Dallas Scene of the Day: ‘Now That I Just Won’t Take!’

Hear her roar

Hear her roar

In “Dallas’s” fourth-season episode “The Gathering Storm,” Lucy and Mitch (Charlene Tilton, Leigh McCloskey) argue in their living room.

MITCH: Lucy, do you realize what’s happening to us?

LUCY: No, but apparently you do.

MITCH: We’re like roommates. We pass each other either coming or going. We don’t have a marriage. We have a quick-change routine.

LUCY: And naturally, it’s my fault.

MITCH: Well, it certainly isn’t mine. I don’t have limousines calling for me at dawn every day and I don’t come dragging in at 10:30 at night.

LUCY: Oh, no. Oh, no. Now that I just won’t take! You said it, mister. You said it loud and clear. We’ll live on “our income.” [Does air quotes] Remember that?

MITCH: I didn’t say, “our income.” I said we’d live on mine.

LUCY: Oh, great. So you’re going to park cars and work at the lab for nickels and dimes. And we’re going to live happily ever after. Is that it?

MITCH: Yes, if we have to!

LUCY: I don’t believe this. What rulebook did you drag that out of? Something that was written in the Dark Ages?

MITCH: [Sighs] I don’t need a rulebook to tell me how I feel.

LUCY: Feel about what?

MITCH: Well, that damn gold chain for one thing. Don’t you know I wanna be able to give you things like that, but I can’t?

LUCY: Oh Mitch, stop it.

MITCH: Yeah, what, at nickels and dimes you’d have to wait 10 years.

LUCY: OK, I’m sorry I said that. But it’s not my money. And it’s not your money. It’s ours. What difference does it make who earns it?

MITCH: It makes all the difference in the world. Now, if you don’t see that, and if you can’t understand what’s wrong, then we’re in real trouble.

LUCY: You said it. Not me. Just remember that. [She turns and begins walking away.]

MITCH: Lucy, look.

LUCY: [Facing him, screaming] No, you look. I have had it up to here with this stupid macho act of yours. I work my butt off to bring money home so we can live decently and I’ll be damned if I’m gonna apologize for that!

MITCH: You really don’t see anything wrong then, do you?

LUCY: Not a thing!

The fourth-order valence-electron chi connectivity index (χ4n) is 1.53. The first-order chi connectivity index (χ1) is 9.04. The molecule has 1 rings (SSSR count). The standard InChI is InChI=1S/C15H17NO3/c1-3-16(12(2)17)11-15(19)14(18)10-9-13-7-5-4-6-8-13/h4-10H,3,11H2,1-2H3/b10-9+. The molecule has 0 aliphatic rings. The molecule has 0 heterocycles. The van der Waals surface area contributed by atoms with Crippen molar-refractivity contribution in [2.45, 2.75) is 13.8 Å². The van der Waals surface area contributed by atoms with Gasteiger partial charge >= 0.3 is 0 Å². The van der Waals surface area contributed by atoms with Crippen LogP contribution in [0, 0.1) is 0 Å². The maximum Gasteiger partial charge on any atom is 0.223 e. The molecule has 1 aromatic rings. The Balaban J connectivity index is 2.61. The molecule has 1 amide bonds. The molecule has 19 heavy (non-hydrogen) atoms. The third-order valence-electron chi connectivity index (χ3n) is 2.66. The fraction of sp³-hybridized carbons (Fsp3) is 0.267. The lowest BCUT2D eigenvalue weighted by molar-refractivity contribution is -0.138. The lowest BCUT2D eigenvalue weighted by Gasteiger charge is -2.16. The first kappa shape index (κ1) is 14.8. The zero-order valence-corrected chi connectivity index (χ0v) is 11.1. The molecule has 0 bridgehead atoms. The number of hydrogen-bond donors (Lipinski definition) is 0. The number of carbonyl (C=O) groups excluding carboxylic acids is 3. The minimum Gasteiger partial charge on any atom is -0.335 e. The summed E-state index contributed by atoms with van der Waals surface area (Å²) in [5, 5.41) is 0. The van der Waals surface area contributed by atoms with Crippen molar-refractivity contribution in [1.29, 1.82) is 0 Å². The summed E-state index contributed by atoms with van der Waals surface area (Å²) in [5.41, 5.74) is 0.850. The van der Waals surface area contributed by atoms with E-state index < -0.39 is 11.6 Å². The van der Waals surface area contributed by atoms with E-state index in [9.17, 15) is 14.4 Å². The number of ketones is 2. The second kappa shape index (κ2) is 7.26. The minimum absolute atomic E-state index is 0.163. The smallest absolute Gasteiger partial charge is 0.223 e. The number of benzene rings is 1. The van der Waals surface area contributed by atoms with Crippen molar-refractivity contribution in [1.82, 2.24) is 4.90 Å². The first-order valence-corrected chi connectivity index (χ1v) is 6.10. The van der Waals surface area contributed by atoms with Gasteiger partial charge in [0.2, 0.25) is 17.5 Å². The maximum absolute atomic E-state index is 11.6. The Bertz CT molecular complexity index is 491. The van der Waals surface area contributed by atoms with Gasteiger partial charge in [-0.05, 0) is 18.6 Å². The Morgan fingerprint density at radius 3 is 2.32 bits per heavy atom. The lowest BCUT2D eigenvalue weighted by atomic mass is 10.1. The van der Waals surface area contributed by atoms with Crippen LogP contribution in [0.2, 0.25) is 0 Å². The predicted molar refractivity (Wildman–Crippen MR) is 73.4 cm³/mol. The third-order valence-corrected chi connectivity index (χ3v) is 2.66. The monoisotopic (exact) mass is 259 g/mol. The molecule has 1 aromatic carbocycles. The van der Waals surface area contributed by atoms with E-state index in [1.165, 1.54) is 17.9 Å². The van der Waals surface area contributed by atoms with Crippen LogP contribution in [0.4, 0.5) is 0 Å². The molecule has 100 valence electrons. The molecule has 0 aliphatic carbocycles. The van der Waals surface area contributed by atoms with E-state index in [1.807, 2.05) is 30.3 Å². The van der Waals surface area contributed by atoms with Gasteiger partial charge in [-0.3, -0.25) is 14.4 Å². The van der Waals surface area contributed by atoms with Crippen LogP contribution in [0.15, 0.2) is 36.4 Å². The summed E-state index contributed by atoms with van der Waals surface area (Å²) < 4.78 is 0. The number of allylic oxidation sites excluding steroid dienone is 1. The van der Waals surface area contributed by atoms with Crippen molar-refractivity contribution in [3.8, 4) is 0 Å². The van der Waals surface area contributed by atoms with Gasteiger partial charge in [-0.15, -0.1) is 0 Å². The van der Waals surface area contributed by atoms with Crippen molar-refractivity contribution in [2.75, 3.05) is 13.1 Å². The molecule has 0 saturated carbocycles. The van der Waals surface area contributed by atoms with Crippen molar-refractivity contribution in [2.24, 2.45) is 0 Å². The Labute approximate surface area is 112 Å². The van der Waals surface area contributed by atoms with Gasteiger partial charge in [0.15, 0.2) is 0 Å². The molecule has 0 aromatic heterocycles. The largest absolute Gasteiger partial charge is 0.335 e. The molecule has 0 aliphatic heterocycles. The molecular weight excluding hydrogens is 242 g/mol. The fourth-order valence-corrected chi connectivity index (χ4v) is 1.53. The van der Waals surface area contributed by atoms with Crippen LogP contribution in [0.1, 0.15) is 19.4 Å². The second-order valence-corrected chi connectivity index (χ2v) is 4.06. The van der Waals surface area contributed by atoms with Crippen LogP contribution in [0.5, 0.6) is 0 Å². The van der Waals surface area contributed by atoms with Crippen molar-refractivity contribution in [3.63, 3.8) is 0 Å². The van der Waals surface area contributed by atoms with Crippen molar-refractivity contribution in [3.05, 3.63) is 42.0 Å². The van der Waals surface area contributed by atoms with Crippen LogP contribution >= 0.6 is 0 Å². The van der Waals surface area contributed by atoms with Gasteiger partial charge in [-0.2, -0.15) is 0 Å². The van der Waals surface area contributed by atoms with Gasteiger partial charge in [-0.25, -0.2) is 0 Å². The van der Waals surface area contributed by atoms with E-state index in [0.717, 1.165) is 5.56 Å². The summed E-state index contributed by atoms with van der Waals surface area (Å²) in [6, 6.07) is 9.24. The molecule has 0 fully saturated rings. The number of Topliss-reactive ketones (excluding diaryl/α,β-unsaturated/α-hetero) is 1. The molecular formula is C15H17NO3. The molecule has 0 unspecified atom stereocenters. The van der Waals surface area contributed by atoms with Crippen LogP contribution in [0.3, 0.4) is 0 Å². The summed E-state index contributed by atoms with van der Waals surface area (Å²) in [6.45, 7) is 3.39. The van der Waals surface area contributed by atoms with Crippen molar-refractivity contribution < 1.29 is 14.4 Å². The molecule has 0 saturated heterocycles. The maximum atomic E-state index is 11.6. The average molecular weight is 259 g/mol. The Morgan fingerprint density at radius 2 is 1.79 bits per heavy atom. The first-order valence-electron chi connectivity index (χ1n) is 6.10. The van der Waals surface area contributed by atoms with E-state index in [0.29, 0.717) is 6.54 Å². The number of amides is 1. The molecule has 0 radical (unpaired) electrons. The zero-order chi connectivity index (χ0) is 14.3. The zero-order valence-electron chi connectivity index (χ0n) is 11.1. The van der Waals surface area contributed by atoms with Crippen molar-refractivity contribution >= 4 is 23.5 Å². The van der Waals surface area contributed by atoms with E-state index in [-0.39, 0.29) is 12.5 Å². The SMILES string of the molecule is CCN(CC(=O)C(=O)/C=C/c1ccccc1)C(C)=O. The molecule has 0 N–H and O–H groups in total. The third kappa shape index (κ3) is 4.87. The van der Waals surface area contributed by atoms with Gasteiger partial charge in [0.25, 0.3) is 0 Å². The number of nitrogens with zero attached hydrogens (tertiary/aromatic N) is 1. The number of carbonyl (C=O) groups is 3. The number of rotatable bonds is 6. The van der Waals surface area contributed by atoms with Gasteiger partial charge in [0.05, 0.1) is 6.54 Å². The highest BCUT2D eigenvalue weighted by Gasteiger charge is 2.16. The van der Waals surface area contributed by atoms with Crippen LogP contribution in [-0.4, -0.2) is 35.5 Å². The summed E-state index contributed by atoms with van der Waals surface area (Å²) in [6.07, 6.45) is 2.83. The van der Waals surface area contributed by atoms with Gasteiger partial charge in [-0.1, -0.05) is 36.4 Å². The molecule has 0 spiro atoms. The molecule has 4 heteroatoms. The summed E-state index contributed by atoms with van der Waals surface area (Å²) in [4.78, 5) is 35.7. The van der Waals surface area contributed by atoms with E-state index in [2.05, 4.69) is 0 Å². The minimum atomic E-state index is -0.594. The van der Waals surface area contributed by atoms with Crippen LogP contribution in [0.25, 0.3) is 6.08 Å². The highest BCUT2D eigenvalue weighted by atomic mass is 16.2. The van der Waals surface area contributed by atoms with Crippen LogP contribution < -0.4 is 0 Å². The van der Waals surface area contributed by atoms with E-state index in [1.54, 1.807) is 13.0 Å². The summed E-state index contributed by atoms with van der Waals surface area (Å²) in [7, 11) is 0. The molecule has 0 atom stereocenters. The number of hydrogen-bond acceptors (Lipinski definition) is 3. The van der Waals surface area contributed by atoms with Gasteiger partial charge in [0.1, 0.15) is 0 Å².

MITCH: Well, then I guess there’s nothing left to be said. [Grabs his coat, leaves]

Critique: ‘Dallas’ Episode 73 – ‘The Gathering Storm’

Scene from a marriage

Scene from a marriage

I’ve always considered Charlene Tilton one of “Dallas’s” charismatic actresses, although I haven’t always been a fan of her character. In “The Gathering Storm,” Lucy stands up for herself in the face of husband Mitch’s sexism, which makes me want to stand up and cheer her on. This episode makes me love Lucy.

The character’s big moment comes in the second act, when Lucy comes home late after a lengthy photo shoot. Mitch is angry, not so much because his wife missed dinner, but because she now brings home a bigger paycheck than him.

“It’s not my money, and it’s not your money. It’s ours,” Lucy says. “What difference does it make who earns it?”

“It makes all the difference in the world,” Mitch snaps.

This is “The Gathering Storm’s” best scene, thanks to Tilton and Leigh McCloskey’s convincing performances and scriptwriter Robert J. Shaw’s realistic dialogue. Lucy and Mitch’s argument sounds like the kind of fight a real-life couple might have had in the early 1980s, when more women were moving into the work force and men like Mitch were learning to adjust.

I’m pretty sure “Dallas” wants us to “side” with Lucy during the argument, although the show goes out of its way to not vilify Mitch’s sexist attitude. In one scene, he says the reason he and Lucy are fighting is because they have “totally different values.” That’s true, but casting the character’s chauvinism as a “value” makes it seem nobler than it deserves.

Still, the dissolution of Mitch and Lucy’s marriage feels credible, based on what we know about these characters. This is true for Jock and Miss Ellie too. It’s difficult to watch them argue in “The Gathering Storm,” but I believe Ellie when she says she’s tired of Jock’s lack of sensitivity, just like I believe him when he expresses his frustration with her stubborn idealism.

Of course, the sadness I feel seeing Jock and Ellie separate is nothing compared to the pain that comes from watching Jim Davis’s performance in “The Gathering Storm.” The cancer-stricken actor’s health was deteriorating when this episode was filmed – and it shows. Like this episode’s title suggests, dark clouds are moving over “Dallas,” and not just in front of the camera.

Grade: B


Runaway husband

Runaway husband


Season 4, Episode 19

Airdate: March 27, 1981

Audience: 25 million homes, ranking 1st in the weekly ratings

Writer: Robert J. Shaw

Director: Michael Preece

Synopsis: The Takapa fight continues: Jock moves out of Southfork and J.R. offers to sell the company to rival oil baron Jeremy Wendell to prevent it from being dragged into his parents’ looming divorce. Cliff begins snooping into the counter-revolution in Asia and receives a visit from Rebecca, who doesn’t reveal she’s his mother.

Cast: Tyler Banks (John Ross Ewing), Cherie Beasley (Tootie Smith), Barbara Bel Geddes (Miss Ellie Ewing), Ellen Bry (Jean Hallinan), Jim Davis (Jock Ewing), Patrick Duffy (Senator Bobby Ewing), Susan Flannery (Leslie Stewart), Linda Gray (Sue Ellen Ewing), Larry Hagman (J.R. Ewing), Morgan Hart (Jenny Smith), Susan Howard (Donna Krebbs), Steve Kanaly (Ray Krebbs), Ken Kercheval (Cliff Barnes), Audrey Landers (Afton Cooper), Monte Markham (Clint Ogden), Leigh McCloskey (Mitch Cooper), Hortense Petra (Maggie) Priscilla Pointer (Rebecca Wentworth), Victoria Principal (Pam Ewing), William Smithers (Jeremy Wendell), Christopher Stone (Dave Stratton), Charlene Tilton (Lucy Cooper), Deborah Tranelli (Phyllis)

“The Gathering Storm” is available on DVD and at Amazon.com and iTunes. Watch the episode and share your comments below.